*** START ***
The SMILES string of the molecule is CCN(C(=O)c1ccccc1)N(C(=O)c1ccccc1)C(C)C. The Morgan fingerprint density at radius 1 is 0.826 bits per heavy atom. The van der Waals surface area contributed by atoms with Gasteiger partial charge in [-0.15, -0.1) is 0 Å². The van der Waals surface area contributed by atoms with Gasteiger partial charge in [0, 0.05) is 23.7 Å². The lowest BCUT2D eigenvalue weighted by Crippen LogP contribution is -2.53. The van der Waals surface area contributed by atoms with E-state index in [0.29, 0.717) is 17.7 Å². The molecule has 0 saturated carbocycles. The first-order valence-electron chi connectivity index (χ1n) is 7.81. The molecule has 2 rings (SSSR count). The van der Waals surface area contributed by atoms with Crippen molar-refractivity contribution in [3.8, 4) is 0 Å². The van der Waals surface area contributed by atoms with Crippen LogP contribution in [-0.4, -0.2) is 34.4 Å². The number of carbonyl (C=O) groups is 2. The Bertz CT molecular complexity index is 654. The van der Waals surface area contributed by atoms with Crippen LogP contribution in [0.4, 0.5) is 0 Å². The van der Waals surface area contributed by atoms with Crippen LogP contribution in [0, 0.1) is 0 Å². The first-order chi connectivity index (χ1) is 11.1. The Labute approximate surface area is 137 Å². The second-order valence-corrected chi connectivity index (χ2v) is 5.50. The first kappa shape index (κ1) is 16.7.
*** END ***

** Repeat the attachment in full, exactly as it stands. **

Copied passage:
The SMILES string of the molecule is CCN(C(=O)c1ccccc1)N(C(=O)c1ccccc1)C(C)C. The Morgan fingerprint density at radius 1 is 0.826 bits per heavy atom. The van der Waals surface area contributed by atoms with Gasteiger partial charge in [-0.15, -0.1) is 0 Å². The van der Waals surface area contributed by atoms with Gasteiger partial charge in [0, 0.05) is 23.7 Å². The lowest BCUT2D eigenvalue weighted by Crippen LogP contribution is -2.53. The van der Waals surface area contributed by atoms with E-state index in [0.29, 0.717) is 17.7 Å². The molecule has 0 saturated carbocycles. The first-order valence-electron chi connectivity index (χ1n) is 7.81. The molecule has 2 rings (SSSR count). The van der Waals surface area contributed by atoms with Crippen molar-refractivity contribution in [3.8, 4) is 0 Å². The van der Waals surface area contributed by atoms with Crippen LogP contribution in [-0.4, -0.2) is 34.4 Å². The number of carbonyl (C=O) groups is 2. The Bertz CT molecular complexity index is 654. The van der Waals surface area contributed by atoms with Crippen LogP contribution in [0.4, 0.5) is 0 Å². The van der Waals surface area contributed by atoms with Crippen LogP contribution in [0, 0.1) is 0 Å². The first-order chi connectivity index (χ1) is 11.1. The Labute approximate surface area is 137 Å². The second-order valence-corrected chi connectivity index (χ2v) is 5.50. The first kappa shape index (κ1) is 16.7.